The cytokine production by leukocytes correlates with body's ability to mount an immune response and therefore has high diagnostic value. In the present study we employed microfabricated surfaces to capture T-cells from minimally processed human blood, arrange these cells into a single cell array, and then detect interferon (IFN)-γ released from individual cells. The fabrication of cell capture surfaces started with coating a silane-modified glass slide with a uniform layer of poly(ethylene glycol) (PEG) hydrogel. The hydrogel-coated slide was lyophilized and then incubated with a mixture of monoclonal anti-IFN-γ and anti-CD4 antibodies (Abs). To define sites for single cell attachment, PEG hydrogel microwells (20 μm diameter) were photolithographically patterned on top of the Ab-containing hydrogel layer. This micropatterning process resulted in fabrication of PEG hydrogel microwells with Ab-decorated bottom and nonfouling walls. To minimize the blood volume requirement and to precisely define shear stress conditions, the engineered surface was enclosed inside a PDMS-based microfluidic device. Introduction of red blood cell (RBC) depleted whole human blood followed by controlled washing led to the isolation of individual CD4 T-cells within PEG microwells. Mitogenic activation and immunofluorescent staining performed inside the microfluidic chamber revealed IFN-γ cytokine signal colocalized with specific T-cells. The device and process presented here will be expanded in the future to enable multiparametric functional analysis of immune cells organized into high density single cell arrays.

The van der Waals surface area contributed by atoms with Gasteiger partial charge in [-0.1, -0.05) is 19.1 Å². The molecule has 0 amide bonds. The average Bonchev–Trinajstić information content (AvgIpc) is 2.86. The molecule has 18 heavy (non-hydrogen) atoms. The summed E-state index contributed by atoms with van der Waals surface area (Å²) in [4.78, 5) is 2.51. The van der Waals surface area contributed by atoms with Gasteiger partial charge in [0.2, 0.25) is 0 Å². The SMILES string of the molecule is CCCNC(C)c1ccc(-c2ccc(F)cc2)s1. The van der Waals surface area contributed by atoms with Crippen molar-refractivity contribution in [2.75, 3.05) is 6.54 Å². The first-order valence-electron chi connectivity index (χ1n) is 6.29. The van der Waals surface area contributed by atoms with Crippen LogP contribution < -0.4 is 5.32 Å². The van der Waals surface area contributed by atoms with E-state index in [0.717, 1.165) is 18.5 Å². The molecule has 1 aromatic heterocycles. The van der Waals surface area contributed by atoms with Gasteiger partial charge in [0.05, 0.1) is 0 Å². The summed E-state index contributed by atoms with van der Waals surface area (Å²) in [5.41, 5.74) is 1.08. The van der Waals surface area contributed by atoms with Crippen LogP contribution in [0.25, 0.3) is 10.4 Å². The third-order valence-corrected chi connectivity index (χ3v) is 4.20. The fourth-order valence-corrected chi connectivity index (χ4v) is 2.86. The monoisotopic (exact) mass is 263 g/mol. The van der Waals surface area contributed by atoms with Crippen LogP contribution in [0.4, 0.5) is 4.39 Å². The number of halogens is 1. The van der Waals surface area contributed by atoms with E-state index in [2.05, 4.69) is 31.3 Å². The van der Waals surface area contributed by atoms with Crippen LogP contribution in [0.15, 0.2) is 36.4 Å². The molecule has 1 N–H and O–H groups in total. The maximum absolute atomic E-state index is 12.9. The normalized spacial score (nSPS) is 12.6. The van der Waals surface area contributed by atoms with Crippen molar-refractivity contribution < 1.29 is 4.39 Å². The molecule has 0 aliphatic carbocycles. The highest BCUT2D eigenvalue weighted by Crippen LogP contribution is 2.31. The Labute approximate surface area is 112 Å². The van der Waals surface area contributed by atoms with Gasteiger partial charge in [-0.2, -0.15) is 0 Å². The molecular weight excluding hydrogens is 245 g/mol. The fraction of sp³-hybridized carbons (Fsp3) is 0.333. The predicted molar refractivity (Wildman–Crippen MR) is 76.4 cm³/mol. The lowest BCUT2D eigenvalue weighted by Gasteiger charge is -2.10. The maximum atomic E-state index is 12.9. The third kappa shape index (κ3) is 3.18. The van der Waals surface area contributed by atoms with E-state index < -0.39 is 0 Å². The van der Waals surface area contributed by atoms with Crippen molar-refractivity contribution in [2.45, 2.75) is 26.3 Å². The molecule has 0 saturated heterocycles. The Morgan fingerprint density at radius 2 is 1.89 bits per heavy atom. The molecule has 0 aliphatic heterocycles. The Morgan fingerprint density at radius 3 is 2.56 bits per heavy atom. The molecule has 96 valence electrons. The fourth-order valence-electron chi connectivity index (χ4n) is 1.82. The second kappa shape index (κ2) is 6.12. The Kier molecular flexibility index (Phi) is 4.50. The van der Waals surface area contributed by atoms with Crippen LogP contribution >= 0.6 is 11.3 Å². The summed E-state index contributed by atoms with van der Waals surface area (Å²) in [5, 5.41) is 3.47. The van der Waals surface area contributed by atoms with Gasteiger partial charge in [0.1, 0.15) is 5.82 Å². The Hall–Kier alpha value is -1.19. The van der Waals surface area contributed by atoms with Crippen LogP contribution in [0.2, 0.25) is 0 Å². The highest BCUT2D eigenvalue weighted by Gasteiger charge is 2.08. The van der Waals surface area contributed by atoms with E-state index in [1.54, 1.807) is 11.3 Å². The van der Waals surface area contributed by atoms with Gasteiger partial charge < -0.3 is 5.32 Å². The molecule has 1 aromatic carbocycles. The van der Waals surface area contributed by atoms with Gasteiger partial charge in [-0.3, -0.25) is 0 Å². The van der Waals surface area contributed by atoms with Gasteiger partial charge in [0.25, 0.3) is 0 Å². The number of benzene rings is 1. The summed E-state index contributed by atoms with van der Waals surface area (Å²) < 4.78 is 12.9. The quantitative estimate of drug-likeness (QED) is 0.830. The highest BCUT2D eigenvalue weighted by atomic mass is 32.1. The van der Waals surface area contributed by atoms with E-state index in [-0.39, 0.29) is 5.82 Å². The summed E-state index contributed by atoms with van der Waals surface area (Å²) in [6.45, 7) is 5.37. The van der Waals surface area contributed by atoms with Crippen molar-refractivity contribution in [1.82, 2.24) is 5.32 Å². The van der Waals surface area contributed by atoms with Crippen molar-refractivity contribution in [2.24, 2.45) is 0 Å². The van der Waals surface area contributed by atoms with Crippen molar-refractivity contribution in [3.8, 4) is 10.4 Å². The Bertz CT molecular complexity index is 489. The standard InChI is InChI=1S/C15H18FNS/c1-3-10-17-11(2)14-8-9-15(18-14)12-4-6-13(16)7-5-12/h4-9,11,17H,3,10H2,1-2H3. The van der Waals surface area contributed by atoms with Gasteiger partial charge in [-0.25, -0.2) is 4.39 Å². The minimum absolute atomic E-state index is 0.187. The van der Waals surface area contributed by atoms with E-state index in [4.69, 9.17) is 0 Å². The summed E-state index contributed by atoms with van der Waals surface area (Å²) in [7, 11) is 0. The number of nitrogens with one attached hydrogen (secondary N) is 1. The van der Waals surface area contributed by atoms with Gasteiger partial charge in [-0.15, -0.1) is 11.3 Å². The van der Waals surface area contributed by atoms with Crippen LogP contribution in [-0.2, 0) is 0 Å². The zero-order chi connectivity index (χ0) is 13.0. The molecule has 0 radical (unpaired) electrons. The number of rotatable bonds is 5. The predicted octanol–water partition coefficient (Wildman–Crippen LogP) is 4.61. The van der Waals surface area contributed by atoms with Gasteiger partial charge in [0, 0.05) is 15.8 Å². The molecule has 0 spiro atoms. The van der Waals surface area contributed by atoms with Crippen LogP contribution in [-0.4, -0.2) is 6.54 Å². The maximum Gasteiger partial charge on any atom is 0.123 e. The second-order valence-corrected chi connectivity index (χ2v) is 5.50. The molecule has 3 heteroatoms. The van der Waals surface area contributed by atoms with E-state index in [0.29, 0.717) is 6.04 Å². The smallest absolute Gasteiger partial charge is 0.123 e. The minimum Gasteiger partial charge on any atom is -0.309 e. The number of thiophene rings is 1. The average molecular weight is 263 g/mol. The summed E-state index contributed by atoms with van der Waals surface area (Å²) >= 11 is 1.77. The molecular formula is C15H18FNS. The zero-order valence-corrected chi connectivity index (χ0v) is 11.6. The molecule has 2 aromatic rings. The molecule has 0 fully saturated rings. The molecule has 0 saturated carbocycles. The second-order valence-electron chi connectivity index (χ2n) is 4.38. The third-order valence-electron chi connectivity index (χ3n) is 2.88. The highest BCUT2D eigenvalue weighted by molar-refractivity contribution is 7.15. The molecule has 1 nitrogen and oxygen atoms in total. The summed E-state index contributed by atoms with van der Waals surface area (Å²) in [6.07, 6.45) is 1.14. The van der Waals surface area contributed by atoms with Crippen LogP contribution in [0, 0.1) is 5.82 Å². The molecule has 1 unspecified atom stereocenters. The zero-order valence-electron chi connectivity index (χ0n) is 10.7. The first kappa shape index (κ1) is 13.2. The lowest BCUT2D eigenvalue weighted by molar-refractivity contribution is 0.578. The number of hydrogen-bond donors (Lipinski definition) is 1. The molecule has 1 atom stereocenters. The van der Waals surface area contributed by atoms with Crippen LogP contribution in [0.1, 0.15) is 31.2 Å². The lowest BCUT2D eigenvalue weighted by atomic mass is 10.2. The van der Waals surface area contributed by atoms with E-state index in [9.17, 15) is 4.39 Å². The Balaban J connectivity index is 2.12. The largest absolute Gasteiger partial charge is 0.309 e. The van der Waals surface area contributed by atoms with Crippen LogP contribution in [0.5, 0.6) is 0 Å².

ASJC Scopus subject areas
- Analytical Chemistry